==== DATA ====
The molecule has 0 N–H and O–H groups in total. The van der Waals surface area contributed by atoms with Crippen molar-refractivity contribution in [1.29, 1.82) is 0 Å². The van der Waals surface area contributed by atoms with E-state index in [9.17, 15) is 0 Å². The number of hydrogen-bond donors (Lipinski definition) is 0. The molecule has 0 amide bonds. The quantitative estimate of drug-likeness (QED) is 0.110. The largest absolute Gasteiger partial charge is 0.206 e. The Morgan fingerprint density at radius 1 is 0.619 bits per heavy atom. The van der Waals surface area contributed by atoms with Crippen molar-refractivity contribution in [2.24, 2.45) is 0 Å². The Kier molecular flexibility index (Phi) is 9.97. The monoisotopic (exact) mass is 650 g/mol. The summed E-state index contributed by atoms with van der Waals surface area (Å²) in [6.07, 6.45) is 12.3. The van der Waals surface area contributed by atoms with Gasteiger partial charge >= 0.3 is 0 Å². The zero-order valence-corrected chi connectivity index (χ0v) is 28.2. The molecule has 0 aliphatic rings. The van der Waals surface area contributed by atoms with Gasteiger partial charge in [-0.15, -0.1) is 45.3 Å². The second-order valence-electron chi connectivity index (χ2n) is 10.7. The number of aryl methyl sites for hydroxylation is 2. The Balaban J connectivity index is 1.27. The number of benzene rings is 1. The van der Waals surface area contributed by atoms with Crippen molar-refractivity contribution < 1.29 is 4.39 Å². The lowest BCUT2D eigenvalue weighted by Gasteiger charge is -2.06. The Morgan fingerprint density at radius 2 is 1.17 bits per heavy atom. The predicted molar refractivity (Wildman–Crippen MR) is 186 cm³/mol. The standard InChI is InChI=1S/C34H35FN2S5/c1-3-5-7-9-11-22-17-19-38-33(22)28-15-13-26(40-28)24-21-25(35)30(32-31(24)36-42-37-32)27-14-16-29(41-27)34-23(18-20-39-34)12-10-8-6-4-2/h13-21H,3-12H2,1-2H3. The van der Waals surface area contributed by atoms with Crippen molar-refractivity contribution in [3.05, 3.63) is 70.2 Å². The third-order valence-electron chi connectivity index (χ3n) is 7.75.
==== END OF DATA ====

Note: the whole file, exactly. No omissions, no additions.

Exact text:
The molecule has 0 N–H and O–H groups in total. The van der Waals surface area contributed by atoms with Crippen molar-refractivity contribution in [1.29, 1.82) is 0 Å². The van der Waals surface area contributed by atoms with E-state index in [9.17, 15) is 0 Å². The number of hydrogen-bond donors (Lipinski definition) is 0. The molecule has 0 amide bonds. The quantitative estimate of drug-likeness (QED) is 0.110. The largest absolute Gasteiger partial charge is 0.206 e. The Morgan fingerprint density at radius 1 is 0.619 bits per heavy atom. The van der Waals surface area contributed by atoms with Crippen molar-refractivity contribution in [2.24, 2.45) is 0 Å². The Kier molecular flexibility index (Phi) is 9.97. The monoisotopic (exact) mass is 650 g/mol. The summed E-state index contributed by atoms with van der Waals surface area (Å²) in [6.07, 6.45) is 12.3. The van der Waals surface area contributed by atoms with Gasteiger partial charge >= 0.3 is 0 Å². The zero-order valence-corrected chi connectivity index (χ0v) is 28.2. The molecule has 0 aliphatic rings. The van der Waals surface area contributed by atoms with Gasteiger partial charge in [-0.15, -0.1) is 45.3 Å². The second-order valence-electron chi connectivity index (χ2n) is 10.7. The number of aryl methyl sites for hydroxylation is 2. The Balaban J connectivity index is 1.27. The number of benzene rings is 1. The van der Waals surface area contributed by atoms with Crippen molar-refractivity contribution < 1.29 is 4.39 Å². The lowest BCUT2D eigenvalue weighted by Gasteiger charge is -2.06. The Morgan fingerprint density at radius 2 is 1.17 bits per heavy atom. The predicted molar refractivity (Wildman–Crippen MR) is 186 cm³/mol. The standard InChI is InChI=1S/C34H35FN2S5/c1-3-5-7-9-11-22-17-19-38-33(22)28-15-13-26(40-28)24-21-25(35)30(32-31(24)36-42-37-32)27-14-16-29(41-27)34-23(18-20-39-34)12-10-8-6-4-2/h13-21H,3-12H2,1-2H3. The van der Waals surface area contributed by atoms with Crippen molar-refractivity contribution in [3.05, 3.63) is 70.2 Å². The third-order valence-electron chi connectivity index (χ3n) is 7.75.